Why the EU Deserves the Nobel Peace Price

By Ulrich Speck

Explaining the Nobel Committee's decision to grant the Peace Price to the EU, its Chairman Thorbjoern Jagland argued that European unification has transformed Europe "from a continent of wars to a continent of peace". It has been objected that the prize for this shouldn't go to the EU but to NATO. There is some truth to this claim. During the Cold War, NATO has indeed protected western Europe from falling into the Soviet sphere of influence, and it has replaced a fragile balance between roughly equal European powers with a largely benevolent hegemony. And Washington has encouraged the project of European unification from its very inception.

But under the umbrella of NATO's "outer peace", European leaders have built something larger and deeper - a structure that promotes "inner peace" in Europe: the EU and its predecessors. European unification has created a partly integrated European society. Together NATO and EU have achieved something that failed between World War I and II: turning Europe into a safe homeland for a market economy and liberal democracy, a bastion of freedom, security, and prosperity.

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The EU and its predecessors can claim four major geopolitical achievements: transforming centuries-old Franco-German hostility into friendship; stabilizing democracy in Greece, Portugal, and Spain after their transition away from autocracy; easing the process of German unification and making the country's unification palatable to its neighbours; guiding the transition to democracy of central and eastern Europe following the demise of the Soviet Union.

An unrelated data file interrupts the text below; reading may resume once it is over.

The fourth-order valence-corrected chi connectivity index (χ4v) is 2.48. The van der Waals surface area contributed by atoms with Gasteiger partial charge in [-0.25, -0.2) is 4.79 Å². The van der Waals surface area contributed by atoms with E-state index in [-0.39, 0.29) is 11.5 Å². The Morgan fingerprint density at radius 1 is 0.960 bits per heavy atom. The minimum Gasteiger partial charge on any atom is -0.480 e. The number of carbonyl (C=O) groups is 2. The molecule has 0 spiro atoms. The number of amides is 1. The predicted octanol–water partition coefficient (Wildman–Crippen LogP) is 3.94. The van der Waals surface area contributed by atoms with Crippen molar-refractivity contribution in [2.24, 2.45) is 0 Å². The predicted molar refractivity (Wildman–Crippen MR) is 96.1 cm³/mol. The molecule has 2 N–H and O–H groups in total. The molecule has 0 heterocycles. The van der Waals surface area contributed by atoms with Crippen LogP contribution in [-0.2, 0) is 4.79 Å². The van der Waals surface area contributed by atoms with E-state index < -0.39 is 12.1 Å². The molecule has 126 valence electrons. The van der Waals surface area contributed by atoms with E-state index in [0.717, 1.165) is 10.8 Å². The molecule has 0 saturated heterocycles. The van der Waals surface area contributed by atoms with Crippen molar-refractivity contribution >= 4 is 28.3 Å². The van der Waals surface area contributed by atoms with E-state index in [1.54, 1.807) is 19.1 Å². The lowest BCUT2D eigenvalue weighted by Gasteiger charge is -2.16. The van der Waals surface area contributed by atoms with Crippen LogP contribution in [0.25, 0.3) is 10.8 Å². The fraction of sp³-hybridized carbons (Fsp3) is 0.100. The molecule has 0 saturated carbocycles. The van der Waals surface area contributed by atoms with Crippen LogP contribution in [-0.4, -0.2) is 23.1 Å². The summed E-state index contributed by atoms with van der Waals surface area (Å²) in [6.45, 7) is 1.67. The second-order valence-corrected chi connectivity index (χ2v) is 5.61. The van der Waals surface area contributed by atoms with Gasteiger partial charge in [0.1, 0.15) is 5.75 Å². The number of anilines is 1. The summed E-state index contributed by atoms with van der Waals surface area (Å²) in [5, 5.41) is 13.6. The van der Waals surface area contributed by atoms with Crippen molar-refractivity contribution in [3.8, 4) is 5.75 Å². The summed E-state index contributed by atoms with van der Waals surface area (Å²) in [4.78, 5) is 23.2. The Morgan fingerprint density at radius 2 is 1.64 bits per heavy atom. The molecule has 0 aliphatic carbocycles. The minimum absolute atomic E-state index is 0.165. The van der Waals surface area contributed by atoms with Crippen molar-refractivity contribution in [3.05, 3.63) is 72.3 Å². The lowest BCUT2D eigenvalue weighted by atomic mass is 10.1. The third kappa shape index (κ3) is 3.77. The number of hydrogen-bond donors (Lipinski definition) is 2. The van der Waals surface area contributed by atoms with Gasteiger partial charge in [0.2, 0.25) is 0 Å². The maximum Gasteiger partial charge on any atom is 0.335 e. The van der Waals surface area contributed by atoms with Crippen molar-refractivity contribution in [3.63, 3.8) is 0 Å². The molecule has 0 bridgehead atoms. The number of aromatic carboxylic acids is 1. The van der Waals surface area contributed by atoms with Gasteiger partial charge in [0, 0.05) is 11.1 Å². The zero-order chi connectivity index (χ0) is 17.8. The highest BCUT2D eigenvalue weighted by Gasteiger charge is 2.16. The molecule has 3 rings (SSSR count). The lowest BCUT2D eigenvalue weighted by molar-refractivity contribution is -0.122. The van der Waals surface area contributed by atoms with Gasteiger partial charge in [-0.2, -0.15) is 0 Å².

Today the EU is weaving a dense net of relationships and interactions across borders. Governments communicate every day and on every level. Officials are used to cooperating and coordinating with Brussels and other member states. Companies operate in a giant single market. People travel and relocate with unprecedented ease. A cosmopolitan elite deeply attached to the EU has emerged. Borders are not barriers anymore. The daily experience of being embedded in a larger pan-European context makes war look like a strange, incomprehensible evil belonging to a distant past. A dream has come true.

But these fundamental achievements are at risk today. The euro crisis has made the EU look clumsy and inefficient. Euroskepticism has become fashionable. In the UK it is even mainstream now.

The biggest threat is disintegration. A Greek exit has been prevented - governments have looked into the abyss and decided that Greece must stay, whatever the costs. But now Britain is considering leaving, and a majority of Brits actually want the UK out. Britain has always been a reluctant participant in what it has seen as a mainly continental project, built around French-German reconciliation. The eurozone troubles have led many in the UK to conclude that the whole enterprise is doomed.

A British exit could be the first step towards the unravelling of the EU. It might lead to a chain reaction. Other countries that feel close to Britain, in northern and eastern Europe could also reconsider their relations with the EU. The EU would lose its attraction and relevance. An EU reduced to a frustrated, weakening France and a needy South with Germany as the unwilling paymaster would not hold together for long. Moreover, Britain's active participation in the EU is essential, as it belongs in the centre of decision-making. London must be the tireless advocate of liberalism and build a counterweight to French and German statist and bureaucratic instincts. The EU relies on a specific cocktail of political ideas, traditions, and cultures; Britain represents an essential part of the mix. And without the UK, the EU could give up on the hope of becoming a global player. Britain has assets, experience, and know-how that are vital to a serious foreign and security policy. And only if Paris and London team up, can they move an inward-looking, reluctant, strongly pacifist Germany toward a more activist foreign policy approach.

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Ulrich Speck is a foreign policy analyst based in Heidelberg, Germany. This article was originally published on openDemocracy and is republished here under a Creative Commons License.

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